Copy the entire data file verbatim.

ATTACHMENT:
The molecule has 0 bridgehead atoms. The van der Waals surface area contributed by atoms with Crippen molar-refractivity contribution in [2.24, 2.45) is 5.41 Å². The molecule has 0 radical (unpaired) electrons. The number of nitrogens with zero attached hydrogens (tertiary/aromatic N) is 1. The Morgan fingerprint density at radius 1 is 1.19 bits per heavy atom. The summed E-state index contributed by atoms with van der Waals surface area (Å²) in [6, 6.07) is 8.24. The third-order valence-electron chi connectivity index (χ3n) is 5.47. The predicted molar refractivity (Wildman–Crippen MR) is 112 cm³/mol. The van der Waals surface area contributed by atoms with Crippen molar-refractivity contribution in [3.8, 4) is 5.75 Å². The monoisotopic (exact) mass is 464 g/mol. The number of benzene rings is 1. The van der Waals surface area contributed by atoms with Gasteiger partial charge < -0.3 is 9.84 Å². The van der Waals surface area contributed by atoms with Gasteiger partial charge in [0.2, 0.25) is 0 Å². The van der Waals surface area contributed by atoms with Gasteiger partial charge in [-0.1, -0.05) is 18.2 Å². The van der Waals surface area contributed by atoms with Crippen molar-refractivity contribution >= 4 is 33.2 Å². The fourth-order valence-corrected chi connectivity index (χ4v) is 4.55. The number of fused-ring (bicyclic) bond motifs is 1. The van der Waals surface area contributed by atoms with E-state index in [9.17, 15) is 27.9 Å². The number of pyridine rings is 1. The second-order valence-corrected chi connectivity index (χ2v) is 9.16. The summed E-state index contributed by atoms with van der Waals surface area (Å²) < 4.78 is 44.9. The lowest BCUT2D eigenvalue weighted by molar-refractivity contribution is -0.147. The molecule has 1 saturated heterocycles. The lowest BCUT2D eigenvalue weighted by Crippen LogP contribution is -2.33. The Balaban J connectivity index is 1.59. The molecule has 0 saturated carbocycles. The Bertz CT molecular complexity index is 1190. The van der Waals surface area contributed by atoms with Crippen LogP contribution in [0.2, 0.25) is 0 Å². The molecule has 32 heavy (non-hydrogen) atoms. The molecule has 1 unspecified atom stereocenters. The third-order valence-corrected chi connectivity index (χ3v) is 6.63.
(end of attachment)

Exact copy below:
The molecule has 0 bridgehead atoms. The van der Waals surface area contributed by atoms with Crippen molar-refractivity contribution in [2.24, 2.45) is 5.41 Å². The molecule has 0 radical (unpaired) electrons. The number of nitrogens with zero attached hydrogens (tertiary/aromatic N) is 1. The Morgan fingerprint density at radius 1 is 1.19 bits per heavy atom. The summed E-state index contributed by atoms with van der Waals surface area (Å²) in [6, 6.07) is 8.24. The third-order valence-electron chi connectivity index (χ3n) is 5.47. The predicted molar refractivity (Wildman–Crippen MR) is 112 cm³/mol. The van der Waals surface area contributed by atoms with Crippen molar-refractivity contribution in [3.8, 4) is 5.75 Å². The monoisotopic (exact) mass is 464 g/mol. The number of benzene rings is 1. The van der Waals surface area contributed by atoms with Gasteiger partial charge < -0.3 is 9.84 Å². The van der Waals surface area contributed by atoms with Gasteiger partial charge in [0.2, 0.25) is 0 Å². The van der Waals surface area contributed by atoms with Gasteiger partial charge in [-0.1, -0.05) is 18.2 Å². The van der Waals surface area contributed by atoms with Crippen molar-refractivity contribution >= 4 is 33.2 Å². The fourth-order valence-corrected chi connectivity index (χ4v) is 4.55. The number of fused-ring (bicyclic) bond motifs is 1. The van der Waals surface area contributed by atoms with E-state index in [9.17, 15) is 27.9 Å². The number of pyridine rings is 1. The second-order valence-corrected chi connectivity index (χ2v) is 9.16. The summed E-state index contributed by atoms with van der Waals surface area (Å²) < 4.78 is 44.9. The lowest BCUT2D eigenvalue weighted by molar-refractivity contribution is -0.147. The molecule has 1 saturated heterocycles. The lowest BCUT2D eigenvalue weighted by Crippen LogP contribution is -2.33. The Balaban J connectivity index is 1.59. The molecule has 0 saturated carbocycles. The Bertz CT molecular complexity index is 1190. The van der Waals surface area contributed by atoms with Crippen LogP contribution in [0.2, 0.25) is 0 Å². The molecule has 32 heavy (non-hydrogen) atoms. The molecule has 1 unspecified atom stereocenters. The third-order valence-corrected chi connectivity index (χ3v) is 6.63.